Last week, God gave me a special assignment. He asked me to pray for someone I don’t know and probably will never meet. His name is Dr. Kent Brantly. You may have heard of him. He’s the American missionary doctor who contracted the Ebola virus while serving stricken patients in Liberia.
I have plenty to pray about. I wasn’t looking for a new prayer assignment. But from the moment I heard about Dr. Brantly last Friday, I haven’t been able to get him off my mind or out of my heart. So I’ve prayed. And prayed . . . and prayed. I think I’ve prayed for Dr. Brantly just about as earnestly as if he were a member of my own family.
I know I sound a little surprised. This type of thing may not seem strange to you. I’m learning that it’s not unusual for God to ask people to pray for strangers. Still, it fascinates me. You see, if I try to work up passion to pray for something that seems important I usually can’t. Plus, I don’t follow world news very closely. I’m not on any global intercessor teams. I keep pretty busy just praying for friends, family members, my church, and the ministry I serve.
But praying for Dr. Brantley has been different. Every morning I wake up and scour the Internet to find updates on how he’s doing. The Holy Spirit brings him to mind multiple times each day—and sometimes in the night. So I ask Jesus to heal him. I plead with Him to use this very public situation to glorify Himself and to advance His kingdom. And I ask Him to have mercy on the hundreds of nameless (to me, but not to Him) Africans who are suffering from Ebola.
This isn’t the first time God has assigned me to pray for strangers. There was a season when He asked me to pray for Donald Trump. Another time it was the Pope. Go figure. I really don’t know how God decides who I should be praying for. But when it happens, I know it’s God, and I know I need to follow through. Besides—He puts it on my heart in a way that I couldn’t not pray, even if I wanted to.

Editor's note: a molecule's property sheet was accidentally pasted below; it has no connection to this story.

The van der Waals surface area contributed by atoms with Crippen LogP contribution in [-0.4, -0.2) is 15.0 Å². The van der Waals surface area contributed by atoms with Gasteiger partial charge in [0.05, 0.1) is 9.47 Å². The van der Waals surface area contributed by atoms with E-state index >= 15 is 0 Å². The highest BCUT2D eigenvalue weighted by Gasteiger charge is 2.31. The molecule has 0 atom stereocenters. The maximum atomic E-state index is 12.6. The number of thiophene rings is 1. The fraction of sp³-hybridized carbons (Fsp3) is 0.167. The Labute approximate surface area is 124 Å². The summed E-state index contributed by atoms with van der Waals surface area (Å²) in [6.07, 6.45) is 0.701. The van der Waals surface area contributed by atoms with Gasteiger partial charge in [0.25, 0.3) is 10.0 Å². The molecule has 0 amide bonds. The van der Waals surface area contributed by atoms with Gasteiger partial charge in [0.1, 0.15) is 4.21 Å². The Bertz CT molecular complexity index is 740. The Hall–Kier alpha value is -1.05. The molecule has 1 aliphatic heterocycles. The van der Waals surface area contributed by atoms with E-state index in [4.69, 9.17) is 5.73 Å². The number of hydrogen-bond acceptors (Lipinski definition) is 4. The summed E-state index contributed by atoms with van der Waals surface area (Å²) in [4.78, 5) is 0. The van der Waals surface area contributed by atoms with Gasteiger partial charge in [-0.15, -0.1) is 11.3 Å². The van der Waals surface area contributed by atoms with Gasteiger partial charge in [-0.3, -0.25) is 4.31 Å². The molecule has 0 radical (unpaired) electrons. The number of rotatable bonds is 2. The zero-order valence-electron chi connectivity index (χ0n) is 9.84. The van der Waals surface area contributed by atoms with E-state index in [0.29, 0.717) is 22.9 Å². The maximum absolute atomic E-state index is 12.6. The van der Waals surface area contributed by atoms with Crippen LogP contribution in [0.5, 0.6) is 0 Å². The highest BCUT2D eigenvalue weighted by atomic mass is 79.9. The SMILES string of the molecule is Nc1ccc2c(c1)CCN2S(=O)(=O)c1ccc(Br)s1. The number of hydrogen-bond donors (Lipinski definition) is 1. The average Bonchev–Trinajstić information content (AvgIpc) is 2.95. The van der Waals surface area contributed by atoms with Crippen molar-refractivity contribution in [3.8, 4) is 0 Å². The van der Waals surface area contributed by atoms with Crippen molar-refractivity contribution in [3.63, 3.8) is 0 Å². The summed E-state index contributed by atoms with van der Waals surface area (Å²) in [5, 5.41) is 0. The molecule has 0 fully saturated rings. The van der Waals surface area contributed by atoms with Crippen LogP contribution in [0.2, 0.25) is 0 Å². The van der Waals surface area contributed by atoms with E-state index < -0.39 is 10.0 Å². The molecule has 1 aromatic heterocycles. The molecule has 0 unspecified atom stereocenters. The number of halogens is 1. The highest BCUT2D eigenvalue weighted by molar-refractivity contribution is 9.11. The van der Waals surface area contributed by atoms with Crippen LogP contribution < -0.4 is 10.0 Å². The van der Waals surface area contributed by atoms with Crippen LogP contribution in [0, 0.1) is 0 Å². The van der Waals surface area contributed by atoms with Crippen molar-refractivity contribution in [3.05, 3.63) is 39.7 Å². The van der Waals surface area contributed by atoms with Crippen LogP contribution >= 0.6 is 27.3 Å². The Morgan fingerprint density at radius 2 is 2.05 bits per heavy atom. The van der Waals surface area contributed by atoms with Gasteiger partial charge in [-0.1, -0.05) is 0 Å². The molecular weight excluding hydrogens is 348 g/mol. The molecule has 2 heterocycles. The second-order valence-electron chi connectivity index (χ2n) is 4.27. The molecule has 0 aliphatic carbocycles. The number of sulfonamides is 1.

Intrigued by all this, I asked some friends if God ever gives them special prayer assignments. Do they ever pray for strangers? Most of them told me rather matter-of-factly that He does. And they do.
A former teacher said that she prays for lost or kidnapped children. Whenever she hears about them in the news, she can’t stop praying for them until they are found. They seem to be her special prayer assignment.
A 20-sometihng told me that God has captivated her heart concerning the thousands of Christians who are fleeing northern Iraq because of persecution.
I knew that another friend had prayed for the 300 Nigerian girls who were kidnapped from their school in April. When I asked her yesterday if she was still praying for them, she reminded me that God hasn’t answered yet—so of course she’s still praying!
This same friend also prayed many months for Meriam Ibrahim. Ibrahim is a young mom who was held in a Sudanese prison many months awaiting execution for her Christian faith. God answered that prayer—Ibrahim was released and arrived safely in the United States with her two children last Thursday.
If I were in prison or fleeing my home because of my faith . . . if I had a deadly virus that kills up to 90 percent of its victims . . . if my child were missing or kidnapped . . . I would want others to pray for me! So it makes sense that God would put strangers on the hearts of people He knows He can trust to pray for them. After all, He tells us to “remember those in prison as if you were together with them in prison, and those who are mistreated as if you yourselves were suffering” (Hebrews 13:3). He instructs us to “be alert and always keep on praying for all the Lord’s people” (Ephesians 6:18). And He reminds us that we “know that the family of believers throughout the world is undergoing . . . sufferings” (1 Peter 5:9).
So I’m curious: What special assignments has God given you? What have they been like for you? Will you post a few words to encourage other readers of this blog?